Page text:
Uber: Uber driver-partners are allowed to refuse fares that include non-service dogs but are required by law to allow service dogs with their owners. Lyft: Lyft allows drivers to refuse passenger requests if those passengers are accompanied by non-service dogs.
While Lyft and Uber are allowed in the 100 largest cities in the United States, there are other places that don’t allow the companies to carry passengers. Oregon is the only state that explicitly prohibits Lyft and Uber operations in the vast majority of its counties. Riders in Portland can use these services but the companies cannot operate elsewhere […]
Uber and Lyft do not allow drivers to use their apps for pickups outside of their assigned states without switching home states. Drivers are limited to their home states because licensing, insurance, and other regulations vary from state to state.
Uber and Lyft conduct background checks on all applicants who want to drive using their apps. These background checks include reviews of driving records and criminal histories. Both companies also request occasional background checks on current drivers to ensure compliance with driver guidelines.
Uber and Lyft allow their drivers to accept or refuse passengers with non-service animals including cats. Both companies encourage riders to contact drivers prior to pick-up to learn about their policy on cats.
Uber: Uber maintains five levels of cleanup fee assessments ranging from $0 for minor water spills to $150 for bodily fluid disposal and air vent cleaning. Lyft: Lyft charges riders up to $200 per confirmed incident with the exact price determined after an investigation of the vehicle.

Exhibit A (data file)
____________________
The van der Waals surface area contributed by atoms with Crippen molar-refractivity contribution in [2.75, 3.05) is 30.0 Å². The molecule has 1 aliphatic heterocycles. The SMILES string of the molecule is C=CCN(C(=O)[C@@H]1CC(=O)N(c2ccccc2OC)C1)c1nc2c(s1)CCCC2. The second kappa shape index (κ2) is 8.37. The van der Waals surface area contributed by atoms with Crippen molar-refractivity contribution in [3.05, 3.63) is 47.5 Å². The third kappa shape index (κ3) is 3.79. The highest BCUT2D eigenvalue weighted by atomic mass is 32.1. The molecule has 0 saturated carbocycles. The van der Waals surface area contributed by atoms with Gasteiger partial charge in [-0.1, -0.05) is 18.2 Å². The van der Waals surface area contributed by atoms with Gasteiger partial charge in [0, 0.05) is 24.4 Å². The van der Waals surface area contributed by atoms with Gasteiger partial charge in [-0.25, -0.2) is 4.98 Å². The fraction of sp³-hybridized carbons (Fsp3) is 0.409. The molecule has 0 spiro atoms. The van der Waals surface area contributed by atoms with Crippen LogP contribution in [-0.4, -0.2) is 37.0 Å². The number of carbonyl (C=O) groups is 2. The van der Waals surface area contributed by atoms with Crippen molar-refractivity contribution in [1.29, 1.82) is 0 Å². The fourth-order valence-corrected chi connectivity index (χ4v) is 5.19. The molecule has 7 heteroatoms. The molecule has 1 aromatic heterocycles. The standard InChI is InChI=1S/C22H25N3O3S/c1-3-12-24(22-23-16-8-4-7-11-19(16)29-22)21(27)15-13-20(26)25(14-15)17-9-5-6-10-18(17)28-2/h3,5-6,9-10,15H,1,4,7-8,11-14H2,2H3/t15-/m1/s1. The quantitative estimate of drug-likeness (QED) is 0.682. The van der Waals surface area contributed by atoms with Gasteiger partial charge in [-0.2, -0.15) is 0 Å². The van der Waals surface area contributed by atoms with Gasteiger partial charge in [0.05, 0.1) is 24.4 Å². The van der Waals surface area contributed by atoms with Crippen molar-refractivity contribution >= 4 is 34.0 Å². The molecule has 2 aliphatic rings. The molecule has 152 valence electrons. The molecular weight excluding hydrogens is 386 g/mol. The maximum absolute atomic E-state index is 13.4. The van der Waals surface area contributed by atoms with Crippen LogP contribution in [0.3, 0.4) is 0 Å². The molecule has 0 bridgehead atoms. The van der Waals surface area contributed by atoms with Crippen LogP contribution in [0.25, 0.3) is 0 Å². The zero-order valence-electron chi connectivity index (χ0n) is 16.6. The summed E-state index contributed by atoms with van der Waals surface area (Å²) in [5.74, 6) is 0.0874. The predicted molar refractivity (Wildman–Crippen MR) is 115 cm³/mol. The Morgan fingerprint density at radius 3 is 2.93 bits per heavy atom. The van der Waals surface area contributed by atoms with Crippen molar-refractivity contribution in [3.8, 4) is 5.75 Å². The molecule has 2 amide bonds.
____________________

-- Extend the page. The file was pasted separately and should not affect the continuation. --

Uber: An Uber driver will wait at least five minutes for a rider if no cancellation request has been submitted. Uber can cancel the ride after this waiting period and assess a cancellation fee. The waiting period is reduced to two minutes for uberPOOL users. The cancellation fee depends on the type of service requested, vehicle […]
Uber and Lyft do not list citizenship as a requirement for its applicants. The companies require valid driver’s licenses that can be obtained by citizens and permanent residents with rules varying by state.
New York City’s Taxi and Limousine Commission (TLC) licenses Lyft and Uber drivers to comply with local regulations. Uber and Lyft drivers are required to hold TLC licenses to drive in the city’s five boroughs.
Uber’s background check policy indicates that driving violations typically disqualify applicants from working for the company. Lyft says that they may disqualify applicants with DUIs within seven years of their application date. Both companies may adjust these policies to comply with local and state laws.